CVA on the menu at natural fast food chain Leon

Business advisory firm Quantuma has been appointed by Leon Restaurants Ltd to launch a company voluntary arrangement (CVA) as the high street fast-food chain reported a 70% drop in sales

Founded in 2004 with its first site on Carnaby Street, London, the chain specialises in offering a natural and healthier range of food and has expanded to operate 75 sites globally both owned and franchised.

The company-owned restaurants in the UK total 44, in prime locations and transport hubs, predominantly across central London. Ovid restrictions saw 32 of these stores forced to close temporarily.

However, during the first lockdown, many remained open to facilitate the launch of a number of essential initiatives, including ‘FeedNHS’ – created by Leon to provide over one million meals to critical care teams in 38 key hospitals for the worst eight weeks of the crisis.

The CVA proposal comes as the chain continues to suffer from severely reduced footfall numbers following the second national lockdown, and as tougher restrictions continue to be introduced in the majority of cities and towns throughout the UK.

There has been a significant reduction in the number of city centre workers attending their offices and also a severe reduction in domestic and international tourists. In this second lockdown Leon is experiencing a 70% reduction in sales compared with the same period last year.

In the year to 30 December 2019, Leon achieved revenues of £76.3m and announced plans to open 30 new restaurants in 2020, most of which had already been identified.

Quantuma’s Andrew Andronikou and Brian Burke, as joint nominees, will oversee the CVA process.

Andrew Andronikou, managing director at Quantuma said: ‘While the plans for a UK vaccination programme are promising, the fact remains that a return to normal may still be some way off, and this uncertainty continues to have significant consequences to businesses reliant on footfall and a return to normal working practices.

‘Our number one priority, as we work with the board of Leon over the coming weeks and months, will be to allow the business to navigate the current challenges and help the business return to its positive trajectory whilst protecting jobs and minimising the need for store closures.’

John Vincent, founder and CEO of Leon said: ‘The CVA is intended to provide the company with a foundation to first survive and then carefully rebuild.

‘We had a growing and profitable business before Covid. Despite taking many actions to reduce cost and optimise revenue during the crisis, the continued lockdowns and restrictions have made this CVA a necessity.’

The Leon CVA delivers no cuts to existing staffing levels, and preserves the majority of the firm’s store footprint. Quantuma said in formulating the CVA, the company directors and the joint nominees have engaged with the British Property Federation (BPF), in a bid to improve understanding of property owners’ interests and concerns.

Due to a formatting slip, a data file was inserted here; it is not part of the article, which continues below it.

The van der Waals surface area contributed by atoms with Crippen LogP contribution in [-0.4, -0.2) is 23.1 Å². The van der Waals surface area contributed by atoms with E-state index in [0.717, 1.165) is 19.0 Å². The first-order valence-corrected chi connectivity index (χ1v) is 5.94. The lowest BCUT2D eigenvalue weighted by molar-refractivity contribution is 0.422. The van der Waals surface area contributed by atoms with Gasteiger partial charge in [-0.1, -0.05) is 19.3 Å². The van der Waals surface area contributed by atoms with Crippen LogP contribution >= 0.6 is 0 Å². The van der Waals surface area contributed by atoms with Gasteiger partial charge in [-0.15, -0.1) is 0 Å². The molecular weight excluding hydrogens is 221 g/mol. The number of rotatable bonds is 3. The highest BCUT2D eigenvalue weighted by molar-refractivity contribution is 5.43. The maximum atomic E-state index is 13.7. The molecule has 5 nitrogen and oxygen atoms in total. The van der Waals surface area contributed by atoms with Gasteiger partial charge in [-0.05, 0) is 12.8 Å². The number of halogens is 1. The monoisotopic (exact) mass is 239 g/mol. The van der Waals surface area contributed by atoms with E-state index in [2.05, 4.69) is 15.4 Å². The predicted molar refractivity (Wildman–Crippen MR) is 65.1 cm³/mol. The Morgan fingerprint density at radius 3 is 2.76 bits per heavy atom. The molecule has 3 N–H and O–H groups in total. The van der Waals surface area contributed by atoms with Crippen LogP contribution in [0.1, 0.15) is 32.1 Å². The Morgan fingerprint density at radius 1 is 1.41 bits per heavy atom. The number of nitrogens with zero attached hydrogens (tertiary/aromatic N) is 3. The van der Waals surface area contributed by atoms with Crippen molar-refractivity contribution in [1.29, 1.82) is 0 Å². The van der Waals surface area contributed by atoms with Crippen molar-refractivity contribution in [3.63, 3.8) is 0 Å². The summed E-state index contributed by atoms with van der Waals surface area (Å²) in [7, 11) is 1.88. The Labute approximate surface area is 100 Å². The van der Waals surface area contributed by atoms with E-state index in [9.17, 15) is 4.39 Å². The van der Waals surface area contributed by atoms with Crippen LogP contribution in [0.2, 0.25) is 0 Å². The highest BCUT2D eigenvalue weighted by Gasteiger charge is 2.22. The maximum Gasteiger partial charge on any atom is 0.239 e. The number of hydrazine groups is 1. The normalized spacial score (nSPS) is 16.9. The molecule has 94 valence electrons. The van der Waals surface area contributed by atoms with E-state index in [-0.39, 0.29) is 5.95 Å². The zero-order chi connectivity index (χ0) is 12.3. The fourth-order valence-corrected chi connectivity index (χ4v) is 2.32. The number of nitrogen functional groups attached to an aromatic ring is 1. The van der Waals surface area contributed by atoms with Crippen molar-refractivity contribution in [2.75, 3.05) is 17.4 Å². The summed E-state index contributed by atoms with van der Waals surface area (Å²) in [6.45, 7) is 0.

Separately, ReSolve is handling a CVA for The Bleeding Heart Restaurant Group, the owner and operator of four well-known and established restaurants in Central London, which has faced severe financial challenges during the pandemic.

ReSolve advised the group on its options, leading the company to pursue a CVA which would allow two of the restaurants, The Bleeding Heart Tavern and The Bleeding Heart Bistro, to continue trading. More than 94% of the creditors agreed to the CVA. 

Lee Manning, partner at ReSolve, said: ‘While the pandemic has been catastrophic for the hospitality industry, there are still viable solutions available. However, those avenues will only be available to those operators that take action to assess their options sooner rather than later.

‘We commend the Bleeding Heart Group for making the tough decisions in a timely manner instead of waiting until the very end. This made all the difference.’

Blick Rothenberg is warning of a ‘retail domino effect’ because of the impact of high street retail collapses on property owners.

Mark Cunningham, a director at the firm, said: ‘Retail property owners have been amongst those hit hardest by the pandemic as retail and hospitality businesses have been unable to pay their rents.

‘There is a real risk that landlords are next on the list to be in serious trouble. The government needs to step in to stop the domino effect and prevent these landlords from being the next to go under. 

‘Costs on empty retail properties continue to be high with little prospect of new tenants coming in. Landlords are being crippled by councils refusing to enter negotiations about the payment of rates. Those landlords who are highly leveraged will be particularly impacted and need a solution.

‘A fund needs to be provided to enable landlords to service their debt and to reposition their assets. Such a fund should also be accessible for small businesses to fit out new premises.’

Pat Sweet |Reporter, Accountancy Daily [2010-2021]

Pat Sweet was the former online reporter at Accountancy Daily and contributor to the monthly Accountancy magazine, pub...

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